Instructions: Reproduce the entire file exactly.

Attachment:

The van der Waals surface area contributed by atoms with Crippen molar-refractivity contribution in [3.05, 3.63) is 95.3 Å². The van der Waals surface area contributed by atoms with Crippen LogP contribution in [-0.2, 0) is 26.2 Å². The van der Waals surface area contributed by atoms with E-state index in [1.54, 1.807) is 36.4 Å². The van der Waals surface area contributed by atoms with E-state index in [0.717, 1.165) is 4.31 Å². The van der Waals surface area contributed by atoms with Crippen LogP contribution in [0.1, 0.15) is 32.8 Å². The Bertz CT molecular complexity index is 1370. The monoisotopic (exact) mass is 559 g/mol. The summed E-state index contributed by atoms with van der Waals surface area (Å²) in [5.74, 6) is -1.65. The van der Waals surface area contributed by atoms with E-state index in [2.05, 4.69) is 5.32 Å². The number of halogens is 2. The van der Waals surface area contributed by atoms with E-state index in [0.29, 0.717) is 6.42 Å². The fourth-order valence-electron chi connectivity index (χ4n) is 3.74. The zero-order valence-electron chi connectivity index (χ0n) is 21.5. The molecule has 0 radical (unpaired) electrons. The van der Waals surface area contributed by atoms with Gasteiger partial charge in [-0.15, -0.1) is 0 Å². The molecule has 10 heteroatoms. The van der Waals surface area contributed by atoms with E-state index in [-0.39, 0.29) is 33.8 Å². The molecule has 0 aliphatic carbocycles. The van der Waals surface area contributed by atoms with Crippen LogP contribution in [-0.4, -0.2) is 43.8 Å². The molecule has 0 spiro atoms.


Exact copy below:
The van der Waals surface area contributed by atoms with Crippen molar-refractivity contribution in [3.05, 3.63) is 95.3 Å². The van der Waals surface area contributed by atoms with Crippen LogP contribution in [-0.2, 0) is 26.2 Å². The van der Waals surface area contributed by atoms with E-state index in [1.54, 1.807) is 36.4 Å². The van der Waals surface area contributed by atoms with E-state index in [0.717, 1.165) is 4.31 Å². The van der Waals surface area contributed by atoms with Crippen LogP contribution in [0.1, 0.15) is 32.8 Å². The Bertz CT molecular complexity index is 1370. The monoisotopic (exact) mass is 559 g/mol. The summed E-state index contributed by atoms with van der Waals surface area (Å²) in [5.74, 6) is -1.65. The van der Waals surface area contributed by atoms with E-state index in [2.05, 4.69) is 5.32 Å². The number of halogens is 2. The van der Waals surface area contributed by atoms with E-state index in [0.29, 0.717) is 6.42 Å². The fourth-order valence-electron chi connectivity index (χ4n) is 3.74. The zero-order valence-electron chi connectivity index (χ0n) is 21.5. The molecule has 0 radical (unpaired) electrons. The van der Waals surface area contributed by atoms with Gasteiger partial charge in [-0.15, -0.1) is 0 Å². The molecule has 10 heteroatoms. The van der Waals surface area contributed by atoms with E-state index in [-0.39, 0.29) is 33.8 Å². The molecule has 0 aliphatic carbocycles. The van der Waals surface area contributed by atoms with Crippen LogP contribution in [-0.4, -0.2) is 43.8 Å². The molecule has 0 spiro atoms.